We are hanging out at our NM property, working on fix-up projects here and hoping for some western rarities to chase.
Our recent west coast swing was very productive. (See the earlier posts about the nine new birds added to the 800!? list.) Overall, we saw about 230 species during three weeks in the four western states we visited; Texas, New Mexico, Arizona, and California. That number is almost half of all the species we’ve seen so far this year (473)! We could have had even more, but we by-passed some of our usual birding hotspots in the west (such as the Salton Sea area, “the thrasher spot” near Buckeye, AZ and the marshes near Yuma) because the weather was just too hot and we didn’t want to stress our dog, or ourselves.
We were disappointed in the lack of western migrants during the entire time. Except for flycatchers in the Chiricahuas and the nearby desert in early September, we did not find any true “migration spectacle” in the west as we had seen in the mid-west. Some of the other birders we met suggested that we were a little late and that late August and early September would have been a better time for western warblers and such. We did encounter a fair number of eastern migrants in the migrant traps around San Francisco, and, of course, the migrant Red-throated Pipits near San Diego were a great highlight of the trip.
In general, I still hate urban birding for exotics, but even I have to admit that our successes with Orange Bishop near L.A. and Spotted Munia and Black-throated Magpie-Jay near San Diego came with almost none of the usual headaches (sketchy neighborhoods, traffic congestion, ugly habitats, etc.). Chasing these birds, especially the non-ABA ones may be curious to some but I expect the total of non-ABA exotic birds to be a very small percentage (1.5 or 2 %) of the overall 800!? list, and it was nice to add those we did on this trip, even if they never become “countable” in the future.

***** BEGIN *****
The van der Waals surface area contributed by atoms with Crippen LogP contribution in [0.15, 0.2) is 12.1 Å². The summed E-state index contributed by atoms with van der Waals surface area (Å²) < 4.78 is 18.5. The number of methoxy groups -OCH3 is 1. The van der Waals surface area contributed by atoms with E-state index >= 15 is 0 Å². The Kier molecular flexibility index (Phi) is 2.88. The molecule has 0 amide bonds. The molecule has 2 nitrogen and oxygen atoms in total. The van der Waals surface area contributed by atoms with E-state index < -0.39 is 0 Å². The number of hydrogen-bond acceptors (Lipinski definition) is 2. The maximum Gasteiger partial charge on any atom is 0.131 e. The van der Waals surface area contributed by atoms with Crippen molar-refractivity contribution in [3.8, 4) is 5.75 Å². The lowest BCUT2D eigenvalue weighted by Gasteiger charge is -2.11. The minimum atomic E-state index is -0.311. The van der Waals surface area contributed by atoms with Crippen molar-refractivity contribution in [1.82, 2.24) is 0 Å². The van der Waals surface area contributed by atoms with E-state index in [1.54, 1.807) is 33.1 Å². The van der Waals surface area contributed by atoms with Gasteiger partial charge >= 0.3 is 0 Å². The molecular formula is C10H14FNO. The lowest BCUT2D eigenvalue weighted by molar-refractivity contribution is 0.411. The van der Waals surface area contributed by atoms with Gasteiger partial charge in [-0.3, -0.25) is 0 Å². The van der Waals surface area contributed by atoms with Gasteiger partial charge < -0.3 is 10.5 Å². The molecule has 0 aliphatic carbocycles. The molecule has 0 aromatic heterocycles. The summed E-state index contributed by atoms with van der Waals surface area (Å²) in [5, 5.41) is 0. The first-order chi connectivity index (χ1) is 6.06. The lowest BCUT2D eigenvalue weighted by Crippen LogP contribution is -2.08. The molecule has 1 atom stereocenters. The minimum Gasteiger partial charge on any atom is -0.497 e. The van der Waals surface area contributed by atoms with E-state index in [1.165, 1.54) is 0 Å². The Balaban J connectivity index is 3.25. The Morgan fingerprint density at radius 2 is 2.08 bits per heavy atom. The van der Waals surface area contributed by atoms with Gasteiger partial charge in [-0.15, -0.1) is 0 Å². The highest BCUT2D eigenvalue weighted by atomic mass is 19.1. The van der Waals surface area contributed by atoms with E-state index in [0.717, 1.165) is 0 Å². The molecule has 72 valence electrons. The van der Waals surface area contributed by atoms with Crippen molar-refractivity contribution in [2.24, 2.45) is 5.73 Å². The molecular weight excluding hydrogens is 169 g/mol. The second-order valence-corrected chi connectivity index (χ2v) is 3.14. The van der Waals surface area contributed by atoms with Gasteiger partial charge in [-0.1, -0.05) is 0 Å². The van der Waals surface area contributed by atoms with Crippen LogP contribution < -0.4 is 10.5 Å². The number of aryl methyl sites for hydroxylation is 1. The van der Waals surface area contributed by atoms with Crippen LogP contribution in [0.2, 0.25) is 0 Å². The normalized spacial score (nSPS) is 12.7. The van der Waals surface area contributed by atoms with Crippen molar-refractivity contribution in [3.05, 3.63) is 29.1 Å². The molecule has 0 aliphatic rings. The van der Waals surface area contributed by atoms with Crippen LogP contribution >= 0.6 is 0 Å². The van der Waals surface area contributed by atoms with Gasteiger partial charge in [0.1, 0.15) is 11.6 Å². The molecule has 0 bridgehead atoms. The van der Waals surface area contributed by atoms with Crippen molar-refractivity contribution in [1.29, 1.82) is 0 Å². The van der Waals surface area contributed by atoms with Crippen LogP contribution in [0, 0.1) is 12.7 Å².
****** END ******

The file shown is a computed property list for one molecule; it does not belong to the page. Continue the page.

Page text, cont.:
Weather during the last three weeks of September was quite changeable and sometimes other than we expected for the region. The fog and cool temperatures of coastal California at Half Moon Bay were exactly what we expected, but the high rainfall in the deserts of Southeast Arizona and Southwest New Mexico was not. 109 degrees F in the desert around Yuma was also higher than we had hoped for during the “fall.”
One interesting by-product of the higher-than-usual, late-season rains in the desert was an apparent burst of late-season breeding by the local birds and bugs. I already wrote about the singing Cassin’s Sparrows and Bell’s Vireos in an earlier post. We also encountered breeding activity by Verdins on September 25th, newly-hatched Scaled Quail chicks (fuzzy ping-pong balls with legs!) on October 1st, and Canyon Towhees with bills loaded with caterpillars on the 2nd. Butterflies have had a population explosion in the desert after the heavy rains and you can’t take a step across the desert grasslands without scaring up multiple grasshoppers.
The weather here in Rodeo has settled in to the fall pattern we expected of warm (80s), dry days and crystal clear nights in the upper 40s and lower 50s. We had one night down to 41 that made us worry about those little quail chicks, but we hope they can fuel up on all those grasshoppers and stay warm at night.